Lawhorn booked two commercials back to back midway through her second year but it took almost three years before she booked her first TV role. “The first casting director I took a class with in LA, Elizabath Barnes, really looked out for me. She told me she thought I needed to be working and brought me in until I booked The United States of Tara. I literally cried and bought her a flower bouquet and gift basket. Along the way, she has continued to bring me in for projects throughout my career. When you book your first thing it’s the culmination of all the hard work and sweat and tears that comes together. It’s emotional. But then I didn’t book for what seemed like forever (about another year) until I shot a co-star for Bones opposite David Boreanaz, followed by a spot on Parenthood opposite Lauren Graham and Mike O’Malley. It’s a trying time to get through the process, even put on avail, but not book.”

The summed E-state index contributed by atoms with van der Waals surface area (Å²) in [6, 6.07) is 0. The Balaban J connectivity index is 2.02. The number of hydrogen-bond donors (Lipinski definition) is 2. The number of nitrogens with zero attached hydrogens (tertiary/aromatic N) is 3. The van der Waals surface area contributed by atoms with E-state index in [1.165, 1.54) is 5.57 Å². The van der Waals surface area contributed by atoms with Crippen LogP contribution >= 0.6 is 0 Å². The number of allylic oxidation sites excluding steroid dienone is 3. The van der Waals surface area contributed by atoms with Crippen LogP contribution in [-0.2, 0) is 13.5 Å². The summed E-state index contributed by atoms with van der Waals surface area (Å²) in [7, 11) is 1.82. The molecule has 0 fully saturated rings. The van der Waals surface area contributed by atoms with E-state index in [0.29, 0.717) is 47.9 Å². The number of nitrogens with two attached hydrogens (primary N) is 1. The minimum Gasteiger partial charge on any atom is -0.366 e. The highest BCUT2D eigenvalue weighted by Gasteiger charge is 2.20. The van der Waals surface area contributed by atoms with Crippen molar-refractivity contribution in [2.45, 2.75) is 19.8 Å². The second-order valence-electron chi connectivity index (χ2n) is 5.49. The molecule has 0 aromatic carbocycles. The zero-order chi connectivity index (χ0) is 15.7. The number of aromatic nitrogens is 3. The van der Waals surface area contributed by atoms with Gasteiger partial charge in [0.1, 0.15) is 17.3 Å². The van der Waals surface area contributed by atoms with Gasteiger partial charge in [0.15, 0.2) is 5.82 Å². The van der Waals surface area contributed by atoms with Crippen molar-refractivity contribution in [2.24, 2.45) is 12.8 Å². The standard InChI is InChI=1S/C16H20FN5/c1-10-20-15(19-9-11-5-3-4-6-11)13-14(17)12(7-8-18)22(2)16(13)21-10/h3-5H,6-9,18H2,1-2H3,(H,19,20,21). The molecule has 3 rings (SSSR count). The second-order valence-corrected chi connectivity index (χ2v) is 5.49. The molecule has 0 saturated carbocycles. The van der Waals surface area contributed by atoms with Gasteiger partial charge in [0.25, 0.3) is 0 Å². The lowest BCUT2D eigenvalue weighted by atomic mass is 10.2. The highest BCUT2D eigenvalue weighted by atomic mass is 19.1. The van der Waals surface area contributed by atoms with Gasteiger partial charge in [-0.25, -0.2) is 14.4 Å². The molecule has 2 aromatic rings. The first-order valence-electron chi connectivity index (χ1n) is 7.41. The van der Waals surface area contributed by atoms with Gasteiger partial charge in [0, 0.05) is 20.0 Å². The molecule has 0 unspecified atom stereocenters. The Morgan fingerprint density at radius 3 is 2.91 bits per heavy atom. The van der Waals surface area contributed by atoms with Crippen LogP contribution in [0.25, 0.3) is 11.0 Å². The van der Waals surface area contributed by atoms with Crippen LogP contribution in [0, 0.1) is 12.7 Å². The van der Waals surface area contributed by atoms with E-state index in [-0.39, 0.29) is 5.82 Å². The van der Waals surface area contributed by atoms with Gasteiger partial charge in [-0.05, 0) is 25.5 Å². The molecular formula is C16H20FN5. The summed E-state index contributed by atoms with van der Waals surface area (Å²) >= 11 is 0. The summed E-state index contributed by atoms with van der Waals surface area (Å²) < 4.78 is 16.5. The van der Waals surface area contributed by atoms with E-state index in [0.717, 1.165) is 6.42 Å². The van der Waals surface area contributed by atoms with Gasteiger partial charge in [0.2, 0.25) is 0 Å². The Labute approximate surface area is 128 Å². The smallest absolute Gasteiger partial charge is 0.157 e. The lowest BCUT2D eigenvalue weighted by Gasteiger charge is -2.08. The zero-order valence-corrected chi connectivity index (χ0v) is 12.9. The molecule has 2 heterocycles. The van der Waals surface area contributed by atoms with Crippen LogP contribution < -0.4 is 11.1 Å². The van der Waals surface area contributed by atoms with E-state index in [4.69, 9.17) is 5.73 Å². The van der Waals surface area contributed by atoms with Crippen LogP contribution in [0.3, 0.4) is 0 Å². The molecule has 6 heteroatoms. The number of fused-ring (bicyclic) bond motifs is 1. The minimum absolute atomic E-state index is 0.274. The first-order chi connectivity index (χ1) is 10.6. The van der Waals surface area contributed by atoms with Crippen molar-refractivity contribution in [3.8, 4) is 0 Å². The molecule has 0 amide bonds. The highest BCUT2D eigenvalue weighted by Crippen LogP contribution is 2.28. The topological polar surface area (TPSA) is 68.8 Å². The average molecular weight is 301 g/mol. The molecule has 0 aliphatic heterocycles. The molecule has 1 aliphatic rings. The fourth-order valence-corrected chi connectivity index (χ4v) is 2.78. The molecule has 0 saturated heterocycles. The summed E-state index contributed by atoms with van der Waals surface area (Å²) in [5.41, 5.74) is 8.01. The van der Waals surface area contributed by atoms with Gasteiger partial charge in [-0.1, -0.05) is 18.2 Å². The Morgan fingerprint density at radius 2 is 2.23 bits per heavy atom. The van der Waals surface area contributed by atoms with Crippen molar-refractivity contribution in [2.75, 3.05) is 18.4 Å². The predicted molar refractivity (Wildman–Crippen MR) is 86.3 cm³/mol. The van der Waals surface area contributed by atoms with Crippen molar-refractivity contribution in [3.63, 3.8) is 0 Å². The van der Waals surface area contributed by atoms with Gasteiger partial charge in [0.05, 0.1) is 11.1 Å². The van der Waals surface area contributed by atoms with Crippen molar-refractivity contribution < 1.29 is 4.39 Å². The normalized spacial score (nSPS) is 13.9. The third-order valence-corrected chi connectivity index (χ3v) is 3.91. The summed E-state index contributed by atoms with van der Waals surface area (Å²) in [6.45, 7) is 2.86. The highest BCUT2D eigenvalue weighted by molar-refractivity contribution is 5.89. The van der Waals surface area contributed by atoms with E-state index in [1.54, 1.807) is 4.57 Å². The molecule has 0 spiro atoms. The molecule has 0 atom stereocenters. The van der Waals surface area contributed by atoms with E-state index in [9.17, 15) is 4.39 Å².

Gone, from producer Andre Lamal and director Heitor Dhalia, is sure to be the film break Lawhorn has been looking forward to. In the film, Seyfried’s character (Jill) searches for her kidnipped sister. Jill believes a man who once kidnapped and tried to murder her in her youth is responsible for her sister’s disappearance. When Jill finds no solace from the police she takes the investigation upon herself. One of her leads brings her to a locksmith where she confronts Lawhorn’s character (Tanya).